I remember the Buckley-Rangel debate well. It was one of the moments when I began to realize the Right are not always the bad guys and the Left are not always the good guys. Of course, today I would say I am both beyond left and right. I would claim both Edmund Burke and Thomas Paine as proto-anarchists. In the tradition of Nietzsche (anarchist of the right) and Stirner (egoist anarchist), I’ve also moved beyond the concept of good and evil toward moral skepticism.
By Conor Friedersdorf
Nearly 30 years ago, the PBS program Firing Line convened a debate about the War on Drugs, which has contributed more than any other criminal-justice policy to deadly street violence in Black neighborhoods and the police harassment, arrest, and mass incarceration of Black Americans. Revisiting the debate helps clarify what it will take to end that ongoing policy mistake.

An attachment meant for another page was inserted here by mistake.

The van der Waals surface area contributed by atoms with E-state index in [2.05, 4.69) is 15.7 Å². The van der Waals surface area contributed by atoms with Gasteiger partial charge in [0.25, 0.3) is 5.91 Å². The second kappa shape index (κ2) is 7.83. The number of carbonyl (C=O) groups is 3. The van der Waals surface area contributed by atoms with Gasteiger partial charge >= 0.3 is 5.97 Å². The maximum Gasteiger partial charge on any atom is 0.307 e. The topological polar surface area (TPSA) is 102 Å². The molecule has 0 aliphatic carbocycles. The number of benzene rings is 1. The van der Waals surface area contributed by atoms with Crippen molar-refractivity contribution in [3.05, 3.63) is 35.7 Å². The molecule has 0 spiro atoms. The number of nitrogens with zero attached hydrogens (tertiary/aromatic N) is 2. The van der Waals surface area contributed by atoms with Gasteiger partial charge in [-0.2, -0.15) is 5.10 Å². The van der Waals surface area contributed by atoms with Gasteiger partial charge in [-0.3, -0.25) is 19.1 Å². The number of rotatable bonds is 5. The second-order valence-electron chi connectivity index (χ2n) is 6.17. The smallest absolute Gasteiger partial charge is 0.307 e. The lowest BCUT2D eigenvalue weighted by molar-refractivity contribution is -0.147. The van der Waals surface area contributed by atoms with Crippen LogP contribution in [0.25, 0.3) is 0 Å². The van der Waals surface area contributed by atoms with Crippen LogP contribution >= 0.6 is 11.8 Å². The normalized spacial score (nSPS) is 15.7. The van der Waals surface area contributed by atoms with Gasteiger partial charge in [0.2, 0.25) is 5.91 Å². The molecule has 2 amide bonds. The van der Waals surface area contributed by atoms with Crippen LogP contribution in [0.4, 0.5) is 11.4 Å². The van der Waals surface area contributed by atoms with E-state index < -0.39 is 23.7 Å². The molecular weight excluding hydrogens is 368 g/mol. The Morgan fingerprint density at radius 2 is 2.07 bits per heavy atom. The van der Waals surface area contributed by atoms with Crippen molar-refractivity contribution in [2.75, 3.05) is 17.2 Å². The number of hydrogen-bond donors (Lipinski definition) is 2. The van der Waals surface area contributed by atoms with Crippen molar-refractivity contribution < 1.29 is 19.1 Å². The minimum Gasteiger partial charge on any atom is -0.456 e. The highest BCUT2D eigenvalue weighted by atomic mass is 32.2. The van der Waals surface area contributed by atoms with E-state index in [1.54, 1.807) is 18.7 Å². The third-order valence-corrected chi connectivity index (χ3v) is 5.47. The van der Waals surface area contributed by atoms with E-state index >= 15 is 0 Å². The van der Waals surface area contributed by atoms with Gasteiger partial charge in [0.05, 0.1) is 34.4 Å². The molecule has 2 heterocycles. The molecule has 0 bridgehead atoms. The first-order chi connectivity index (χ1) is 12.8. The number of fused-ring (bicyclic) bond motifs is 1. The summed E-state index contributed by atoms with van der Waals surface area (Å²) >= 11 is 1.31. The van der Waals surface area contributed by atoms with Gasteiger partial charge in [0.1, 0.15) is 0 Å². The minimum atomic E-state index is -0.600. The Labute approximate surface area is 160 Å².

Congressman Charlie Rangel led one side in the 1991 clash. Born in 1930, Rangel served in the Korean War, provided legal assistance to 1960s civil-rights activists, participated in the Selma-to-Montgomery marches, and represented Harlem for 46 years as a Democrat in the House. He was once arrested while participating in an anti-apartheid rally. Opposing him was William F. Buckley Jr., the conservative intellectual who founded National Review in 1955 and took the wrong side in some of the most significant racial-justice controversies of his day. In an infamous 1957 editorial, Buckley justified the imposition of white-supremacist racial segregation in the American South. He opposed federal civil-rights legislation in the 1960s. And he was an apologist for South Africa’s apartheid regime in the 1980s.